Just as the specter of 1918 arose once more to greet the Johnson Administration, further news broke of labor agitation out in the mountains of West Virginia. In the small town of Matewan, disgruntled coal miners, whipped into a rage by the UMWA, unleashed a labor strike of their own in the spring of 1920. The feudalistic Stone Mountain Coal Company dismissed the notion of altering its 'coal scrip' faux-dollar payment system, strong-arming its employees into purchasing tools and commodities exclusively from their own establishments. Such a system virtually ensured the workers' inability to afford (purposefully) overpriced rent costs, thereby trapping them into lifelong debt. Almost thirty years passed since the Pullman Strike, and yet American workers were still burdened with the agony of living in a company town. The UMWA, knowing the inevitability of revolt, offered its support to the Matewan miners and granted them the confidence needed to throw their shovels to the ground. Stone Mountain Co. was none too pleased.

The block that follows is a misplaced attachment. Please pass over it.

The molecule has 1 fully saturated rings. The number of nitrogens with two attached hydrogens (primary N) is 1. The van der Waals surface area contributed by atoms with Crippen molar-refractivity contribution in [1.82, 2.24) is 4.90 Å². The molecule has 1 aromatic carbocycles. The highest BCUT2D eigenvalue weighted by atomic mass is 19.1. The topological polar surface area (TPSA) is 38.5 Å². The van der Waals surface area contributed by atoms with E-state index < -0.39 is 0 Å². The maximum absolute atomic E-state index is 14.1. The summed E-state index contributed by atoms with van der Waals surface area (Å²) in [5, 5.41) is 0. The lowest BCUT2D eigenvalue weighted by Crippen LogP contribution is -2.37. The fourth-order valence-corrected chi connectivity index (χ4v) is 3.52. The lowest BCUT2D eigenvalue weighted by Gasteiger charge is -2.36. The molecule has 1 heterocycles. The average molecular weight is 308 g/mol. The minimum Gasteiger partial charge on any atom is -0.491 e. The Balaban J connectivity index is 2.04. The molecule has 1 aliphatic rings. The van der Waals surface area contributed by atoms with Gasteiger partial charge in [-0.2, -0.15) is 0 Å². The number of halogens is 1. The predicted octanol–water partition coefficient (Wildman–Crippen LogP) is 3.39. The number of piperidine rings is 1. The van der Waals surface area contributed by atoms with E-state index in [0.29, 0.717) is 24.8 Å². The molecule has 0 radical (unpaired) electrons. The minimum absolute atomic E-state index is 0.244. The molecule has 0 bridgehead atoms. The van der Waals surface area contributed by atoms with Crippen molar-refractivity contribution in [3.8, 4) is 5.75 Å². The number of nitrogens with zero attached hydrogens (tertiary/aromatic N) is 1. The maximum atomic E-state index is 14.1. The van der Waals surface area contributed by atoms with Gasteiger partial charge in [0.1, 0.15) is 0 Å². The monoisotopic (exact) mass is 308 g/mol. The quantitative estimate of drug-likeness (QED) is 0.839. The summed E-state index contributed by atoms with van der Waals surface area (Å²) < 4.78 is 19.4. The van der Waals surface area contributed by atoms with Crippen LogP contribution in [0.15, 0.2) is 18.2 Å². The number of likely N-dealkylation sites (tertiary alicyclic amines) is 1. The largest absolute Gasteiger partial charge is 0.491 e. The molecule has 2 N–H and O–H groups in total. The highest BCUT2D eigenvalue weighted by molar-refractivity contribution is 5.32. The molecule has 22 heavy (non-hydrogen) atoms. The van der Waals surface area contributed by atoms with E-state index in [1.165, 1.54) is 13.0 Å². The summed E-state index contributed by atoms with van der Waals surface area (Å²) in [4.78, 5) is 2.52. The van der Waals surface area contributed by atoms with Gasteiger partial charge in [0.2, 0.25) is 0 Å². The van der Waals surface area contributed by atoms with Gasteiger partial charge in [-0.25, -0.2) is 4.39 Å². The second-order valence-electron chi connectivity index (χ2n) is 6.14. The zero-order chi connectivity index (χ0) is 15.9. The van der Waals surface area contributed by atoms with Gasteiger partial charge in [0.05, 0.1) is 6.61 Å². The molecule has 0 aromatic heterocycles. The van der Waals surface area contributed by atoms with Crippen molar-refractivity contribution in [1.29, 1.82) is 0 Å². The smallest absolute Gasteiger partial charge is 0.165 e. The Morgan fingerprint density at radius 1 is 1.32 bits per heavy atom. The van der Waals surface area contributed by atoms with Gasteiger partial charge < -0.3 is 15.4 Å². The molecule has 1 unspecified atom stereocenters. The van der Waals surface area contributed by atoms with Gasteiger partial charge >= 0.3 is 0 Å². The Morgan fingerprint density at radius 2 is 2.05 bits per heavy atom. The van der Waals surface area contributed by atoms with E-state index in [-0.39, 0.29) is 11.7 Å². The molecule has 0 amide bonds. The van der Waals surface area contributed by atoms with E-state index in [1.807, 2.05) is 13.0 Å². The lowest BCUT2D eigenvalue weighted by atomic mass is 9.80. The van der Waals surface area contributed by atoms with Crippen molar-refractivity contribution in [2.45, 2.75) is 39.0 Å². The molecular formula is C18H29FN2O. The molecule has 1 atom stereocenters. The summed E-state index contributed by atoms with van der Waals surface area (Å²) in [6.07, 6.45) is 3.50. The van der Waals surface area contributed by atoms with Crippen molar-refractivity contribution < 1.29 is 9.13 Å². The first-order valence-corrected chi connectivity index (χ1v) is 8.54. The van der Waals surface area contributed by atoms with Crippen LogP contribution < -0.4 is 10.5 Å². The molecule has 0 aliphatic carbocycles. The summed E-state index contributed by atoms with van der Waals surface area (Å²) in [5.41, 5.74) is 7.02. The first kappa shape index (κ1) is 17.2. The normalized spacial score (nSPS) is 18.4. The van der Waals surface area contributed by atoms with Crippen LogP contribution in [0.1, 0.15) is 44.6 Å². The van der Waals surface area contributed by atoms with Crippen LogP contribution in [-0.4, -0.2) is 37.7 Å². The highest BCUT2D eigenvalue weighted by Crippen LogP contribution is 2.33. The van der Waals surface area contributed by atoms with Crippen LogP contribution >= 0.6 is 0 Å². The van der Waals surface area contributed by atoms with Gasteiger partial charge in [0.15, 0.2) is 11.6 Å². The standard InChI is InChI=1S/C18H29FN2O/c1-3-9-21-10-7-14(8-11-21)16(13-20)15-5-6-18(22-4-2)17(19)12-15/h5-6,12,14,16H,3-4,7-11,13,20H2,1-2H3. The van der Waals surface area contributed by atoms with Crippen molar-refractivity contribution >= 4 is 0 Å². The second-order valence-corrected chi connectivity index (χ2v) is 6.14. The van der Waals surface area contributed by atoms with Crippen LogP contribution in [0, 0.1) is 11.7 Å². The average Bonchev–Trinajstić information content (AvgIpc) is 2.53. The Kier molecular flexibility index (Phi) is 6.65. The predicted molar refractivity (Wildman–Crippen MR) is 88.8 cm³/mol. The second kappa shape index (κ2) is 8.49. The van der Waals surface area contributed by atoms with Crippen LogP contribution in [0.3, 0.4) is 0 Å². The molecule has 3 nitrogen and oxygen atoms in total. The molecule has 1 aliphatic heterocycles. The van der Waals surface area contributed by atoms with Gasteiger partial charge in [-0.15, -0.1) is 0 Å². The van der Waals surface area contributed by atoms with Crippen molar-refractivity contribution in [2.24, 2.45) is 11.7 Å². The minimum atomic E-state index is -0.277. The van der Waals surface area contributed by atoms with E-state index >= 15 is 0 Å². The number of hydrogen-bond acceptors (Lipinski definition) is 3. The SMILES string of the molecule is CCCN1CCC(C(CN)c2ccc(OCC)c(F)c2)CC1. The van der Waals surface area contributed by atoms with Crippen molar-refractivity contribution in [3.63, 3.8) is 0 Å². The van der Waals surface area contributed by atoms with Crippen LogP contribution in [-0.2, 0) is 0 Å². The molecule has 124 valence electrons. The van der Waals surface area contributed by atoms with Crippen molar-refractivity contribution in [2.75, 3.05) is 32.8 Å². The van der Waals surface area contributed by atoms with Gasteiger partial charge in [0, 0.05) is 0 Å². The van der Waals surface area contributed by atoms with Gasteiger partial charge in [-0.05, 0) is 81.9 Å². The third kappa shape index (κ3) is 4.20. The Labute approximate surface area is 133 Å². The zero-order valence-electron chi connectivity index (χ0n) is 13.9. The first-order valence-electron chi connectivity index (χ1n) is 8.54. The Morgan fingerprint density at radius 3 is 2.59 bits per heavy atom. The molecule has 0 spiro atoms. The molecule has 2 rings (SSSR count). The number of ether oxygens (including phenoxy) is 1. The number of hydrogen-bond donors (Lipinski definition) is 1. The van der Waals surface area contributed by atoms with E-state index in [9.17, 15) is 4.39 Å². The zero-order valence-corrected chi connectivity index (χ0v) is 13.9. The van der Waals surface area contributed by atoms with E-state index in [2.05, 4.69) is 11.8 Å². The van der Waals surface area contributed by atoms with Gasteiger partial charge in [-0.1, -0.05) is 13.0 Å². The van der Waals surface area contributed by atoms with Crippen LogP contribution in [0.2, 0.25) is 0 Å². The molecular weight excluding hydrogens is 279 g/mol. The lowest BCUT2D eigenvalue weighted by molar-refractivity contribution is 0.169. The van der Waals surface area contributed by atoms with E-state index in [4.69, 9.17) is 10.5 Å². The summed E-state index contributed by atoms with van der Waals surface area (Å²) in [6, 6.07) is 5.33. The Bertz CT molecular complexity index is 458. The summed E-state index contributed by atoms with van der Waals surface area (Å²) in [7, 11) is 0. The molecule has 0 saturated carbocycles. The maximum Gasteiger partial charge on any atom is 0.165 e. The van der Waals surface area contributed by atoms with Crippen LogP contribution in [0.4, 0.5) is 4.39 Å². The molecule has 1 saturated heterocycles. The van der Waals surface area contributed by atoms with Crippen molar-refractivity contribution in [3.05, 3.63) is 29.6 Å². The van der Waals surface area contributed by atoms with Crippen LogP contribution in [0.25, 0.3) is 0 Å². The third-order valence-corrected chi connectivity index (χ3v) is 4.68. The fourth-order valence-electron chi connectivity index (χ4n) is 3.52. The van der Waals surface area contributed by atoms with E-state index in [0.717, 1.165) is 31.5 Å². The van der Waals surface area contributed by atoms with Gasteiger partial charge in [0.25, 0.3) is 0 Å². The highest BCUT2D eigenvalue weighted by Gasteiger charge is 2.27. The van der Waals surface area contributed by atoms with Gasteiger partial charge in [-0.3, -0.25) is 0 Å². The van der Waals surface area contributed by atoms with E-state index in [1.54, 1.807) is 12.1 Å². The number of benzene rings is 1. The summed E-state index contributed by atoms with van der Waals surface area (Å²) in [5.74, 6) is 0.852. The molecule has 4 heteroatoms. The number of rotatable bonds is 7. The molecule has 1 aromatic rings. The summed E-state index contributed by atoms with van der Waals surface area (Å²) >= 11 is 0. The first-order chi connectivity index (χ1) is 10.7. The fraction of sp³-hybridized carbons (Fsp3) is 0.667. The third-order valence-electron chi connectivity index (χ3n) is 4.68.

Private enforcers hired by the mine owners responded to the strike by firing its workers, evicting the families from their company-owned housing, and hiring strikebreakers to fill the vacancies (who, ironically, joined with the UMWA in turn). A season-long tension eventually culminated in a shootout known and serialized afterwards as the Battle of Matewan. Gun violence resulted in the loss of ten lives, the occupation of the town by state officers, and the universal recognition of pro-UMWA Police Chief Sid Hatfield as a staunch union ally. Sans any recorded coordination, just as Governor Cornwell (D-WV) claimed to settle matters in Mingo County, agricultural harvesters in Iowa and dock workers in the Tidewater region of Virginia also began newfound work stoppages starting around the first of June; The latter commanded by Randolph's NBWA, the largest union of organized black workers in the country. As one union coordinator wrote, longshoremen were remarkably receptive to the intertwined relations between economic and racial justice. "It was automatic," he said, "to associate liberation of all sorts with fighting the capitalists. The capitalist class could no longer use us to defeat organized labor."